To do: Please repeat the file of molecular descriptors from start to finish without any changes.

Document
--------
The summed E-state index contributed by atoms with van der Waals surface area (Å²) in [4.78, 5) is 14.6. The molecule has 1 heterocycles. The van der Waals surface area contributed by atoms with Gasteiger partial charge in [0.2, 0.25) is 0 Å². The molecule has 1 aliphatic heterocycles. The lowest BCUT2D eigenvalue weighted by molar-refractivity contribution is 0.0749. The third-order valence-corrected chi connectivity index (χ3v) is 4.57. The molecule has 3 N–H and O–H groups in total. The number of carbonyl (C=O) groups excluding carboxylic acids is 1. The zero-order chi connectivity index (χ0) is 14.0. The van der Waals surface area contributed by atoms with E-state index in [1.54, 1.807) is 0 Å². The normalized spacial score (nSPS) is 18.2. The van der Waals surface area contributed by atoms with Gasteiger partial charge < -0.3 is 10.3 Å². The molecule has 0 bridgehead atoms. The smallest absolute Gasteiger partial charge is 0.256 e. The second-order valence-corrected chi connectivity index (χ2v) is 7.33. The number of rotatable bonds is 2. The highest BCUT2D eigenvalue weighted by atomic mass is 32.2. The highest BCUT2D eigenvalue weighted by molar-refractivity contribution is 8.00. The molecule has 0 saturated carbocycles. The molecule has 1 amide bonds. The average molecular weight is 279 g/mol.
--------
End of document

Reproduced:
The summed E-state index contributed by atoms with van der Waals surface area (Å²) in [4.78, 5) is 14.6. The molecule has 1 heterocycles. The van der Waals surface area contributed by atoms with Gasteiger partial charge in [0.2, 0.25) is 0 Å². The molecule has 1 aliphatic heterocycles. The lowest BCUT2D eigenvalue weighted by molar-refractivity contribution is 0.0749. The third-order valence-corrected chi connectivity index (χ3v) is 4.57. The molecule has 3 N–H and O–H groups in total. The number of carbonyl (C=O) groups excluding carboxylic acids is 1. The zero-order chi connectivity index (χ0) is 14.0. The van der Waals surface area contributed by atoms with E-state index in [1.54, 1.807) is 0 Å². The normalized spacial score (nSPS) is 18.2. The van der Waals surface area contributed by atoms with Gasteiger partial charge < -0.3 is 10.3 Å². The molecule has 0 bridgehead atoms. The smallest absolute Gasteiger partial charge is 0.256 e. The second-order valence-corrected chi connectivity index (χ2v) is 7.33. The number of rotatable bonds is 2. The highest BCUT2D eigenvalue weighted by atomic mass is 32.2. The highest BCUT2D eigenvalue weighted by molar-refractivity contribution is 8.00. The molecule has 0 saturated carbocycles. The molecule has 1 amide bonds. The average molecular weight is 279 g/mol.